Latest Car News in India

Friday, January 27, 2012

By Manoj Kumawat

Maruti, Hyundai and Nissan car exports surge due to fall in rupee value

The car industry seems to have suffered financially due to the weakening rupee domestically but there is a positive side to it as well. It has given a thrust to exports as the foreign buyer has to give less dollars to the Indian car company for the car. Reportedly, Maruti, Hyundai and Nissan have bagged surprisingly good orders abroad despite of a meek demand at home. Inspired by this trio, Japanese car maker Toyota will also export cars from India. Nissan Motors is soon to start exporting Nissan Sunny sedan from India besides the Nissan Micra hatchback.

As per reports, Maruti which exports its global hatchback Maruti A-Star, Maruti Alto hatchback, and Maruti WagonR and small car Maruti Estilo has export orders for as many as 4,500 cars. Maruti also plans to export the yet to be launched MPV Maruti Ertiga through the completely knocked down unit route. Besides there has also been a proposal to market Maruti Swift Dzire CS globally. Notably, Maruti Swift Dzire CS will be launched in India on February 1.  

Among the major export destinations is South East Asia apart from a steady demand in the European markets. Enthused with the promising export orders, Arvind Saxena, Hyundai Motor India director has reportedly said that the rupee devaluation has strengthened export orders for the South Korean car company. Hyundai currently exports 40 percent of its production in India and these include Hyundai i10, Hyundai Santro and recently launched Hyundai Eon.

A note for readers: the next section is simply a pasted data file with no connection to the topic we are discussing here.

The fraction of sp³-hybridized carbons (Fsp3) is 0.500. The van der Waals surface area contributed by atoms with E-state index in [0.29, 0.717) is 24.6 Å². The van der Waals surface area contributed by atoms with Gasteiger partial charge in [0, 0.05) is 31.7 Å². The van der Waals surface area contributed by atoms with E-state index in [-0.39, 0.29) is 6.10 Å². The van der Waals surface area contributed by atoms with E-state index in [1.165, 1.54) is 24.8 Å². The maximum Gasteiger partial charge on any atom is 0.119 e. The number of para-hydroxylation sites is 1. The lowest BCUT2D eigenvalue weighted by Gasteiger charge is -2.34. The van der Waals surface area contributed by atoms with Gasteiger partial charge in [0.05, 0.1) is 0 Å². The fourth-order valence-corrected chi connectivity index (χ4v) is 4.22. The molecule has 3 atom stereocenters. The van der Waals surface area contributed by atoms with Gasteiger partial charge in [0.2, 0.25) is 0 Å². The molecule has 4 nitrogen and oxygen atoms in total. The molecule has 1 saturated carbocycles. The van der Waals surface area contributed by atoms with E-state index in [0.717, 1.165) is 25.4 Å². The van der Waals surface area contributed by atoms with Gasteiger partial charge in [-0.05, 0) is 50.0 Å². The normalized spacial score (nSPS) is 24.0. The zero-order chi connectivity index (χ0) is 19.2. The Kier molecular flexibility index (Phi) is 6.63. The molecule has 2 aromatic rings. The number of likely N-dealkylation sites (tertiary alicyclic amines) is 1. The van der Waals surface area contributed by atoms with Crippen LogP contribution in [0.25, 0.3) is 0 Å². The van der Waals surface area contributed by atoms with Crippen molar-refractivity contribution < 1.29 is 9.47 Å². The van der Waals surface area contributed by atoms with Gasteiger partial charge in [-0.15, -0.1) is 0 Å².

India majorly exports hatchbacks to Europe and other regions such as American continent and some West Asian countries. Following the devaluation of rupee, these has been 16 percent increase in exports in 2011 compared to last year. The total exports rose to 501,794 units in 2011. Another major factor that could have given a thrust to exports is that the products exported from India are attractively priced compared to other destinations following cheap labor and other lower establishment and overall costs of production. However, Indian car companies have faced losses due to devaluation of rupee and consequently they had to pay more rupees for the same car component. Though major car companies have thus increased the prices of their cars to compensate the loss.

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